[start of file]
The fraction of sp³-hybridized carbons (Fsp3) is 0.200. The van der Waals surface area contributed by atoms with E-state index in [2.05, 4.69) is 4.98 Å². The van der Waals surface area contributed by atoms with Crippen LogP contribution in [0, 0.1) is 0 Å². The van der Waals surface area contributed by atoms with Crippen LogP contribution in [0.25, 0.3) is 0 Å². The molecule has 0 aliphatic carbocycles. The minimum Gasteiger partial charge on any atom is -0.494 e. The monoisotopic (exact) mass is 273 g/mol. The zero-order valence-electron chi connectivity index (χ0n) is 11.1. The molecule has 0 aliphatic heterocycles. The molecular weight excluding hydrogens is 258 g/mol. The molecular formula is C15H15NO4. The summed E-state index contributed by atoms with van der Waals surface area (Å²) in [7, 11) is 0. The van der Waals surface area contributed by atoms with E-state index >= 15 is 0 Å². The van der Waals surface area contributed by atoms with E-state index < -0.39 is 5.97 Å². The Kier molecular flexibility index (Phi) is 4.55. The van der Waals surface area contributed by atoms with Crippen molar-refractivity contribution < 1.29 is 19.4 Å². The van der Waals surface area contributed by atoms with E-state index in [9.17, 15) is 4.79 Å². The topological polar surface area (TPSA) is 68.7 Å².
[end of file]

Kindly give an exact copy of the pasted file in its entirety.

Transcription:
The fraction of sp³-hybridized carbons (Fsp3) is 0.200. The van der Waals surface area contributed by atoms with E-state index in [2.05, 4.69) is 4.98 Å². The van der Waals surface area contributed by atoms with Crippen LogP contribution in [0, 0.1) is 0 Å². The van der Waals surface area contributed by atoms with Crippen LogP contribution in [0.25, 0.3) is 0 Å². The molecule has 0 aliphatic carbocycles. The minimum Gasteiger partial charge on any atom is -0.494 e. The monoisotopic (exact) mass is 273 g/mol. The zero-order valence-electron chi connectivity index (χ0n) is 11.1. The molecule has 0 aliphatic heterocycles. The molecular weight excluding hydrogens is 258 g/mol. The molecular formula is C15H15NO4. The summed E-state index contributed by atoms with van der Waals surface area (Å²) in [7, 11) is 0. The van der Waals surface area contributed by atoms with E-state index >= 15 is 0 Å². The van der Waals surface area contributed by atoms with E-state index < -0.39 is 5.97 Å². The Kier molecular flexibility index (Phi) is 4.55. The van der Waals surface area contributed by atoms with Crippen molar-refractivity contribution < 1.29 is 19.4 Å². The van der Waals surface area contributed by atoms with E-state index in [9.17, 15) is 4.79 Å². The topological polar surface area (TPSA) is 68.7 Å².